We are pleased to announce that we anticipate participating in a major delivery of 100 ambulances filled with medical equipment, the destination for which will be the impoverished southern regions of Pakistan, which continue to suffer ever since the catastrophic floods of 2010.
The vast majority of the aid will be shipped by the most efficient means — literally by ship. However, a small contingent of around 20 vehicles will be taken in the traditional convoy style in order to generate publicity and raise funds along the way.
We are delighted to be able to offer our convoy expertise to our partners from “The Aid Team” in this endeavour. They have already completed one successful mission to Pakistan and have become involved in several local projects there. We look forward to sharing first-hand information about them when our team return.
Our volunteers expect to set off in August 2014.
Aid Convoy makes a strong commitment to every community with which it works. Because of this, and to promote efficiency, we tend to stick with a relatively deep involvement in a relatively small number of countries. This has often kept us within the sphere of Eastern Europe, North Africa, and the Middle East.
This year, however, our director Kieran Turner has taken some time to work with other organisations in South Sudan. The situation there is a typical post-conflict mess, with hundreds of thousands of people displaced – often violently – from their homes. Territorial disputes are partly to blame, not least because oil has been found in one disputed region. But there are also ethnic tensions stretching back to the genocides of Rwanda, Darfur, and before. Struggles for resources now play an increasing rôle too.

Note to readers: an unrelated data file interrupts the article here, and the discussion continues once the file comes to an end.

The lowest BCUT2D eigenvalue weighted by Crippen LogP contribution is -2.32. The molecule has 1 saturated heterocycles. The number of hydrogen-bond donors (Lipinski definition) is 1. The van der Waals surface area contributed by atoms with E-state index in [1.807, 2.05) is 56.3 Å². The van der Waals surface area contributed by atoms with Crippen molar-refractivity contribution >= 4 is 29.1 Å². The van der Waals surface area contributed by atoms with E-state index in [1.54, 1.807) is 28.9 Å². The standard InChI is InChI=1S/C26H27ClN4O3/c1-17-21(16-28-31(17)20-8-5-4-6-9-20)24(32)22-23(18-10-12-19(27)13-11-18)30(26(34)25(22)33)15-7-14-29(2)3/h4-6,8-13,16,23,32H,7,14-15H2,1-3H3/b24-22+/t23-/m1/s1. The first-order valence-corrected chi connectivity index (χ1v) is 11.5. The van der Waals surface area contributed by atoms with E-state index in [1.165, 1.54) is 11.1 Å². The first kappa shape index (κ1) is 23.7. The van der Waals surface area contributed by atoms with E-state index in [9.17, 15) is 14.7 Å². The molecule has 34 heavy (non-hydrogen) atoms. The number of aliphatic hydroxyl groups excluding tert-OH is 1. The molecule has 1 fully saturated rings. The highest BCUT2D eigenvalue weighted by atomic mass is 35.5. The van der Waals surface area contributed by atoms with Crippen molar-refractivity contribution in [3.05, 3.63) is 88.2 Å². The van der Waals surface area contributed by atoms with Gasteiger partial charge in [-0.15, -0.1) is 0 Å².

In the hastily erected refugee camps, whole families often share a tiny, basic tent, made of local timber poles held together with plastic sheeting supplied by the United Nations. Access to water for sanitation and drinking is the most immediate problem. Several international agencies are hurriedly digging bore-holes, erecting latrines, and attempting to educate people about the special techniques required to maintain hygiene in such conditions. Whilst living like this, and being dependant on food hand-outs from the UN and its supporting charities, a further intolerable burden is the constant risk of young men being forcibly taken back to participate in the fighting.
The picture in this article shows one refugee camp on the World Food Programme’s food distribution day. Families come from many miles away because the camps each house tens of thousands of people and sprawl over large areas. Sometimes this in itself is a problem as territorial disputes occur. In the dry season, with temperatures approaching 50℃ it is hard work carrying the large sacks of bulk food (sorghum or rice, usually, with nothing else available). But this is nothing compared with the rainy season, when the entire camp becomes a mosquito-ridden swamp.
We are extremely moved by the crisis in South Sudan and are pleased that one of our core team members was able to devote six months to living and working in the refugee camp. The insights gained will no doubt be useful to us in future emergencies.